Help: We’re Married and Heading in Different Spiritual Directions

Help_ my husband is drawn to orthodox
Dear Bronwyn,

My Husband is increasingly drawn to Orthodox Christianity, and I don’t know what to do…

A shared faith was central when we married a few years ago, but it has since become a struggle and source of conflict. My husband and I met and married in a college group at a Protestant Church. He became curious about Orthodox Christianity before we married, but I tried to make it clear that I did not ever see myself becoming Orthodox. Since we married, we have gone to various Protestant churches, but lately he feels drawn towards Orthodoxy again. When I work weekends, he attends an Orthodox church and has incorporated Orthodox traditions into his routine (daily prayers, etc.) I have tried to be supportive by reading about it, but I still really disagree and don’t feel I am supposed to convert. I am struggling with resentment since I feel we agreed on this before we married, but don’t want to discourage him from something which he feels is important to his spiritual growth. He really appreciates the liturgy and the ties to the early church. We are both trying to accommodate each other and would like to worship together, but we really disagree here and feel so torn.

Help?

– An Unorthodox Wife

Dear UW,

None of us marry as spiritually complete or stationary people. On the one hand, this is really encouraging: hopefully it means we will have a growing faith which refines our character and makes us better able to love and show grace as the years go by. On the other hand, it is terrifying, because who knows what changes lie ahead?

I understand how threatening this must feel to you both, and really respect that you want to worship together, remain considerate of each other, and that continued spiritual growth is on both your agendas. That is HUGELY important. But this does seem to be something of an impasse, and you two will need to continue to talk with each other vulnerably and lovingly as each of you grow.

As someone who grew up in a very unstructured, happy-clappy church, it came as something of a shock to find myself in a liturgical Anglican church in college. It seemed so stale and archaic at first. I did not care for the Book of Common Prayer, and had to try hard not to roll my eyes with the common readings and the reciting of the Creeds. But, I came to love the liturgy: I learned something about praying with the fellowship of saints across the globe and across time, and hearing the collect prayers, in particular, drew out new ways to pray for timely issues using timeless Scripture. When we landed up at a Baptist church in the US, I was surprised by how much I missed the liturgy which I had spurned at first.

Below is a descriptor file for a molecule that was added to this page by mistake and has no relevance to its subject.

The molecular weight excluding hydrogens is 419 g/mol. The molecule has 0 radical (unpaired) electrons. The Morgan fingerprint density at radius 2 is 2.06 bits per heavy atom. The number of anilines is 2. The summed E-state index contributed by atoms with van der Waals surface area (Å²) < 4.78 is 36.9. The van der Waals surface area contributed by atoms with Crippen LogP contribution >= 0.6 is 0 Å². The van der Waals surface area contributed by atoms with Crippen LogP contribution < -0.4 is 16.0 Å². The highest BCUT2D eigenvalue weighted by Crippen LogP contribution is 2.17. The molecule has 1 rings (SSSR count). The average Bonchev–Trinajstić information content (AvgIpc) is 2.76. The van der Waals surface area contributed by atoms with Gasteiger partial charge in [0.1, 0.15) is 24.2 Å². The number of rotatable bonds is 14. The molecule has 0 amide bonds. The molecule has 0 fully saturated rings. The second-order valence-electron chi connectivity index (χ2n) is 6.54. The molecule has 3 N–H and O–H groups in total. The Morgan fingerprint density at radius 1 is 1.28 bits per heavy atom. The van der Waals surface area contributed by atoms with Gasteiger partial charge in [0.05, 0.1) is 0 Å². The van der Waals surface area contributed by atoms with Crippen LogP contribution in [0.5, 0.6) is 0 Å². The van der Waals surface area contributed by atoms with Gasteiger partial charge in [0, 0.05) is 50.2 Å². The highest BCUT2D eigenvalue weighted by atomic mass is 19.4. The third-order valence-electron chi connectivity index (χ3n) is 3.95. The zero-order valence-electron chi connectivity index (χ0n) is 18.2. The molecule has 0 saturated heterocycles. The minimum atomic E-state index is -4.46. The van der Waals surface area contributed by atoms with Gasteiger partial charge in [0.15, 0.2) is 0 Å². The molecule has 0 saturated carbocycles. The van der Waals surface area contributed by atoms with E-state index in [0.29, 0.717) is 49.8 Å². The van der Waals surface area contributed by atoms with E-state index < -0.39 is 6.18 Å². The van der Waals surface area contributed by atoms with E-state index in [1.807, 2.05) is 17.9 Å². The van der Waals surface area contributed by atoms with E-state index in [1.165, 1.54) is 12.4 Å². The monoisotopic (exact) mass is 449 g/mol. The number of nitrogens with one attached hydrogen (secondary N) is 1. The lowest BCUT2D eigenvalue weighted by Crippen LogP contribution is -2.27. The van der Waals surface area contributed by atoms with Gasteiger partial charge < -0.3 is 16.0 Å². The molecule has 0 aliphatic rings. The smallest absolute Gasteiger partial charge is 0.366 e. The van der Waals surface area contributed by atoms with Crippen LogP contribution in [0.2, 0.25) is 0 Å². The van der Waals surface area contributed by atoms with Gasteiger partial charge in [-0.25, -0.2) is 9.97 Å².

Where am I going with this? I’m saying that I understand some of the draw. Your husband’s attraction is shared by many millennial who are frustrated by the dogmatism of evangelicalism and its culture wars. It can be hard to express solidarity with Christians in the present when there is so much-hair splitting, so it is comforting so find solidarity with Christians of the past. Peter Enns posted this cartoon recently: it’s funny because it’s true.

11007614_628927553920047_152492327_nI want to encourage you to not be afraid. Orthodox Christianity is different in its language and expression to the way in which you came to know the gospel, and I really do understand how threatening that feels (like that time my pot got me in trouble.) But it is not heretical, and there really are faithful believers who know and love Jesus in that community – people who might be very blessed to know you and who might bring great joy into your life too – even if you just visit there from time to time. Try to keep reading, and I dare you to pray that God might reveal Himself to you in new and unexpected ways as you read and visit. One person who has walked this road before is Marilyn Gardner, who describes herself as a reluctant orthodox. (She’s so kind – you could contact her through her blog if you had questions.) My wise twitter friends also recommended Frederica Matthews-Green’s book Facing East and Peter Gillquist’s Becoming Orthodox as helpful reads.

But I also don’t think you need to convert if you don’t feel this is where God is calling you right now, nor do you need to fear that your husband is going to walk away without you. If you imagine that both of you are standing at a crossroads together, and the fear is that you two will land up taking separate paths – take heart. Thus far, you get to walk hand in hand together a little ways down each path to see the view before coming back to the crossroads again. You can walk down this road without fear that you are walking away from God, even though I know it is uncomfortable. With time, love, talking and prayer, this will become clearer for you both. You may land up loving it. You may never love it, but choose to go at times because you love and support your husband. You may both find another road opens up which you are both excited about. But know this: it will not feel like this forever.

Keep talking, and keep asking God to show you the next step. James 1 promises if we ask for wisdom He always gives it. This is a good instance to set down your anchor in that promise. God has a good plan for drawing both you and your husband closer to Himself (that’s always His goal, after all), and even though you can’t see how that might be possible – He is the one who can do immeasurably more than you ask or can even imagine.

Grace and Peace to you from our God and Father,

Bronwyn

 

Photo credit: Thomas Berg – Orthodox Church (Flickr Creative Commons) , edited by Bronwyn Lea. Cartoon: Tom’s Doubts #14 by Saji.

 

12 thoughts on “Help: We’re Married and Heading in Different Spiritual Directions

  1. Pingback: » Help: We’re Married and Heading in Different Spiritual Directions

  2. Lots of thoughts, not a lot of time. But I’ll say this: love that cartoon. I had to show it to my husband (and the kids had to see it too, though I’m not certain they understood). I know some pastors who might appreciate it (or not).